was, or a pointer to a string residing in an array long enough to allow
for the longest possible output from each of the %d format specifiers.

Since the behavior in those cases is undefined in those cases, any
behavior is allowed for a fully conforming implementation of asctime(),
including, in particular, the behavior that would be produced by the
more useful alternatives I've suggested. Yet, I've seen people argue
that asctime() must be bug-for-bug compatible with the example code in
the standard.

I don't think it would be a good idea to create an entire reference
implementation of C filled with opportunities to trigger similar
misinterpretations.
--
James Kuyper
 
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Noob
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      10-07-2013
Robert Miles wrote:

> I've recently seen an article saying that GNU is planning to have
> their C compiler converted from being written in C to being written
> in C++


This has already happened (about a year ago).


http://gcc.gnu.org/ml/gcc/2010-05/msg00705.html

From: Mark Mitchell <mark at codesourcery dot com>
Date: Sun, 30 May 2010 17:26:16 -0700
Subject: Using C++ in GCC is OK


http://gcc.gnu.org/ml/gcc/2012-08/msg00015.html

From: Diego Novillo <dnovillo at google dot com>
Date: Thu, 02 Aug 2012 11:58:06 -0700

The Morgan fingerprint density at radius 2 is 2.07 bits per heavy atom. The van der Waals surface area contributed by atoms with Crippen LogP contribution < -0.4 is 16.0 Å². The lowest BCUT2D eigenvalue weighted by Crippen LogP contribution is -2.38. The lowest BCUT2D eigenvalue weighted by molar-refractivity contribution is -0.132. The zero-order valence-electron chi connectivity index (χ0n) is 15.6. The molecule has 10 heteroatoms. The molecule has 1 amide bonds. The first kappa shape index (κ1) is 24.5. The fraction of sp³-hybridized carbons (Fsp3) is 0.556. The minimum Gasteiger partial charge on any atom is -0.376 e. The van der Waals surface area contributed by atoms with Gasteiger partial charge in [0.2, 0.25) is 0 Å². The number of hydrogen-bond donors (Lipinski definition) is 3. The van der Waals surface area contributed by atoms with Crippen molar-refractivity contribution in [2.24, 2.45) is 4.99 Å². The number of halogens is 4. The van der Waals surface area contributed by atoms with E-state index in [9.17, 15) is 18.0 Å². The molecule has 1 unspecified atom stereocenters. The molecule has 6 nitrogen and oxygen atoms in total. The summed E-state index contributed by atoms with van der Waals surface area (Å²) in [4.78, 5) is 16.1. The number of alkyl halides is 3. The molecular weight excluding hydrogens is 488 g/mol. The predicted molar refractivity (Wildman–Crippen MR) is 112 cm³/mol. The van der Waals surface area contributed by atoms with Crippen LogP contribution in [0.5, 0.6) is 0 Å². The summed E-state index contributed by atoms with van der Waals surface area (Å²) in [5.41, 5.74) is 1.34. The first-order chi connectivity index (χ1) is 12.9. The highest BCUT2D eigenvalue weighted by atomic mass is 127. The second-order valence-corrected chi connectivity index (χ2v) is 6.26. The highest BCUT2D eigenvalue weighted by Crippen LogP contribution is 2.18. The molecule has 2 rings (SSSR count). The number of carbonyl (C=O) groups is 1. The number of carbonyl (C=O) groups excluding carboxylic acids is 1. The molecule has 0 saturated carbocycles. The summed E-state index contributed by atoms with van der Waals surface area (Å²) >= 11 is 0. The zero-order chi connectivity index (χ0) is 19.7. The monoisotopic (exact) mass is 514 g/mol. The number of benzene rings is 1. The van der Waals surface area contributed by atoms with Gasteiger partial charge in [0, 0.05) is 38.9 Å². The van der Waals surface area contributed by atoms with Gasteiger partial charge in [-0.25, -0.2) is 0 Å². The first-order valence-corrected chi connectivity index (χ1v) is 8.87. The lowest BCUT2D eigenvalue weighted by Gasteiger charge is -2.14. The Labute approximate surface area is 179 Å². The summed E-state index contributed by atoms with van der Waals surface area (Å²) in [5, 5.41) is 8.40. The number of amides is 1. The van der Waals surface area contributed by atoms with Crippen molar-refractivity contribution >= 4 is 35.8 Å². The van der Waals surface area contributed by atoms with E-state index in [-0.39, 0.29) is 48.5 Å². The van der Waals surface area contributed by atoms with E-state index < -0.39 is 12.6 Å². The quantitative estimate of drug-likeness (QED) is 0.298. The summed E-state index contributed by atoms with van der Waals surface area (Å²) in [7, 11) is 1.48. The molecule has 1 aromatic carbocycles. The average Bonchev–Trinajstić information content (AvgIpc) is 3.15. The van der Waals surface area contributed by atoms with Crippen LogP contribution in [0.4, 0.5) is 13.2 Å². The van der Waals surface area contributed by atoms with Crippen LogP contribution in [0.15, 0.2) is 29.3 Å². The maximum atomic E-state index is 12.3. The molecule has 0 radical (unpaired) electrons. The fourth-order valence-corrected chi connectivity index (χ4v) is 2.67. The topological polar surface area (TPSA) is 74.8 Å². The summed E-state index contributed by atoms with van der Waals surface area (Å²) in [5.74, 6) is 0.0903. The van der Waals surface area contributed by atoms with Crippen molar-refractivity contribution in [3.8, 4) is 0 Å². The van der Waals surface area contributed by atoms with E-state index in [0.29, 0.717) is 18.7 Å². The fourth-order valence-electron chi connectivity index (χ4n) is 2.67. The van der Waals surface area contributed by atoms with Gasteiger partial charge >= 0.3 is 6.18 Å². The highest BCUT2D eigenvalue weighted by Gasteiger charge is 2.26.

Subject: Merging the cxx-conversion branch into trunk

 
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Keith Thompson
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      10-07-2013
James Kuyper <(E-Mail Removed)> writes:
[...]
> If that seems unlikely, consider that early versions of the standard
> contained the full text of an excessively simple implementation of
> rand(), that produced very low-quality random numbers. As a result, a
> great many implementations used exactly that implementation. Some of the
> implementors were simply being lazy, but others honestly thought,
> without bothering to check, that it was endorsed by the C standard as an
> acceptably good implementation.


Early versions? The C90, C99, and C11 standards all have the same
sample implementation of srand() and rand(). (It's not as bad as some;
at least the generated numbers don't alternate odd and even.)

> Another example is asctime(), where the decision was made to define the
> required behavior in terms of matching the behavior of example code. I
> think this was a bad decision, but for some reason no one consulted me
> in the matter .


Unfortunately, C code is probably the most unambiguous way to define the